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Like many Russian immigrants who came to the Bay Area in the 1990s, my childhood was full of weekly pilgrimages to San Francisco’s Richmond District. On Sundays, my family and I would get dressed up to attend Russian Orthodox church on Geary Street, buy olivier salad and pickled cabbage by the pound at New World Market and take in the aromas of pirozhki and other baked goods at Cinderella Bakery.
With bellies full, we’d stroll down Balboa Street to Globus Books, the Russian bookstore that feels like a time capsule, with its Persian rugs, towering shelves of dusty tomes and a distinctive old-library scent. As a child, I delighted in Soviet-era picture books like Dyadya Fyodor, about a precocious boy who runs away from home to live with a dog and cat. In my teen years, I explored intimidating stacks of classics by Dostoevsky and Bulgakov, and art books from the Hermitage Museum of my native Saint Petersburg. And in my early twenties, I tripped out on Victor Pelevin’s drug-addled, darkly funny Gen X novel Generation P (the P standing for pizdetz, or screwed).
Globus, opened in 1971, has remarkably stood the test of time, serving several generations of Russian immigrants, including those who came as Jewish refugees during the ’70s and ’80s, and the rest that followed after the collapse of the Soviet Union in 1991.
Yet as the Richmond District changes, and as the Russian community gets priced out along with other immigrant populations in San Francisco, the decidedly niche business has found itself in need of switching up its approach as it enters a new decade, hoping to preserve its older generation of customers while attracting younger readers and non-Russian speakers.
For new owner Pavel Chepyzhov and managers Julie Kulyamzina and Zarina Zabrisky, that means embracing the diversity of the Bay Area’s Russian-speaking community, as well as people curious about Russian culture and literature.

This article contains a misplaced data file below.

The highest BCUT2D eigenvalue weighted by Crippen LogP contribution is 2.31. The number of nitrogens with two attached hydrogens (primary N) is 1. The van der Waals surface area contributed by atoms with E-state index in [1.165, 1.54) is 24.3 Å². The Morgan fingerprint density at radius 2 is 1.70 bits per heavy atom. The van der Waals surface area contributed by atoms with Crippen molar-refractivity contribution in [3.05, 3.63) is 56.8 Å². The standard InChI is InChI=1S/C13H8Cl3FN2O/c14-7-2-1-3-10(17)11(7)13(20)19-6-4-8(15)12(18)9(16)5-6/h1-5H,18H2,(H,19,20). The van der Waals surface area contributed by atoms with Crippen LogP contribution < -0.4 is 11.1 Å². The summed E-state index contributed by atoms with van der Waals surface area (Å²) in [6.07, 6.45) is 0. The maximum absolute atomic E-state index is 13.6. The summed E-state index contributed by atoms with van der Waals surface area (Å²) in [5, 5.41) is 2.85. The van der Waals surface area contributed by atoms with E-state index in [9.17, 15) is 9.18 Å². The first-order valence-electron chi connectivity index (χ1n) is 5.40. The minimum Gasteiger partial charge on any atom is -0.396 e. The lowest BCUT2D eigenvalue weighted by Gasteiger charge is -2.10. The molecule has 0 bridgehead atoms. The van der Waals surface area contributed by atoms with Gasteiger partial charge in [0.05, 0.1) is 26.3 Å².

“On one side you have Russian speakers who came from China after the second world war, and they are very different from the Russian speakers who are immigrating right now to Silicon Valley,” Chepyzhov offers, adding that Georgian and Armenian cultures also occupy a prominent place within the Bay Area’s Russian-speaking world. “They have a lot of books in common and Globus could be the place where they all could meet.”
Books about Russian feminism and LGBTQ+ people have also recently made their way onto Globus’ shelves. And the store now has a growing English-language section on Russia and the former Soviet Union. (On my last visit, I picked up Lydia B. Zaverukha and Nina Bogdan’s visually stunning Russian San Francisco, full of historical photos dating back to 1840.) One of the goals, Chepyzhov says, is to spread awareness about the culture beyond what Americans hear in the news.
“Unfortunately the Russian politics, of course, doesn’t get the best media for obvious reasons,” he says. “But I think talking about books and about culture—this is what we want to promote, this is what is appreciated in the U.S.”